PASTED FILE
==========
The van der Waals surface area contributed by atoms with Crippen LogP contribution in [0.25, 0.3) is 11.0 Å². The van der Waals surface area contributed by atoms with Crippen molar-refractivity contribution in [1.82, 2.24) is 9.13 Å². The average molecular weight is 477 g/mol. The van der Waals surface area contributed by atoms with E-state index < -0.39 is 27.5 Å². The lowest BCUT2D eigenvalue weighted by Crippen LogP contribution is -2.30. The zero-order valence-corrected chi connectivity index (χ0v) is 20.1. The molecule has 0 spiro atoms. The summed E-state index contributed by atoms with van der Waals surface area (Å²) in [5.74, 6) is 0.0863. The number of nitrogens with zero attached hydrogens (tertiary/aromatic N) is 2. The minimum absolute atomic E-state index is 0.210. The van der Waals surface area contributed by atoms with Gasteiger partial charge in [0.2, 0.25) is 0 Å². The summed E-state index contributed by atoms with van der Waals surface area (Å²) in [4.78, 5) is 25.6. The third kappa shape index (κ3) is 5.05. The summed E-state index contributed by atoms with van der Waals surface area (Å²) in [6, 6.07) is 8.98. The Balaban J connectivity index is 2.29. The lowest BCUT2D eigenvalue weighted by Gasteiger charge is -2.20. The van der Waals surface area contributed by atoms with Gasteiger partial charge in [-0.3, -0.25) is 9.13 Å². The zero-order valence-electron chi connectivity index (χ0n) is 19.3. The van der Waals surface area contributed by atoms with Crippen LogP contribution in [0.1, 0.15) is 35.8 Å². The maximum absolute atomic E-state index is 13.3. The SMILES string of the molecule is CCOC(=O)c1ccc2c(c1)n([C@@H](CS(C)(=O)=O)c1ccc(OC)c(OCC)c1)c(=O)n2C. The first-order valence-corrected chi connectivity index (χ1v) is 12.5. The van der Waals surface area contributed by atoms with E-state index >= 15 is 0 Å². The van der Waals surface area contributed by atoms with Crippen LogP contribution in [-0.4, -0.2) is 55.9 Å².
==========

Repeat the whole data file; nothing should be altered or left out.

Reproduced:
The van der Waals surface area contributed by atoms with Crippen LogP contribution in [0.25, 0.3) is 11.0 Å². The van der Waals surface area contributed by atoms with Crippen molar-refractivity contribution in [1.82, 2.24) is 9.13 Å². The average molecular weight is 477 g/mol. The van der Waals surface area contributed by atoms with E-state index < -0.39 is 27.5 Å². The lowest BCUT2D eigenvalue weighted by Crippen LogP contribution is -2.30. The zero-order valence-corrected chi connectivity index (χ0v) is 20.1. The molecule has 0 spiro atoms. The summed E-state index contributed by atoms with van der Waals surface area (Å²) in [5.74, 6) is 0.0863. The number of nitrogens with zero attached hydrogens (tertiary/aromatic N) is 2. The minimum absolute atomic E-state index is 0.210. The van der Waals surface area contributed by atoms with Gasteiger partial charge in [0.2, 0.25) is 0 Å². The summed E-state index contributed by atoms with van der Waals surface area (Å²) in [4.78, 5) is 25.6. The third kappa shape index (κ3) is 5.05. The summed E-state index contributed by atoms with van der Waals surface area (Å²) in [6, 6.07) is 8.98. The Balaban J connectivity index is 2.29. The lowest BCUT2D eigenvalue weighted by Gasteiger charge is -2.20. The van der Waals surface area contributed by atoms with Gasteiger partial charge in [-0.3, -0.25) is 9.13 Å². The zero-order valence-electron chi connectivity index (χ0n) is 19.3. The van der Waals surface area contributed by atoms with Crippen LogP contribution in [0.1, 0.15) is 35.8 Å². The maximum absolute atomic E-state index is 13.3. The SMILES string of the molecule is CCOC(=O)c1ccc2c(c1)n([C@@H](CS(C)(=O)=O)c1ccc(OC)c(OCC)c1)c(=O)n2C. The first-order valence-corrected chi connectivity index (χ1v) is 12.5. The van der Waals surface area contributed by atoms with E-state index >= 15 is 0 Å². The van der Waals surface area contributed by atoms with Crippen LogP contribution in [-0.4, -0.2) is 55.9 Å².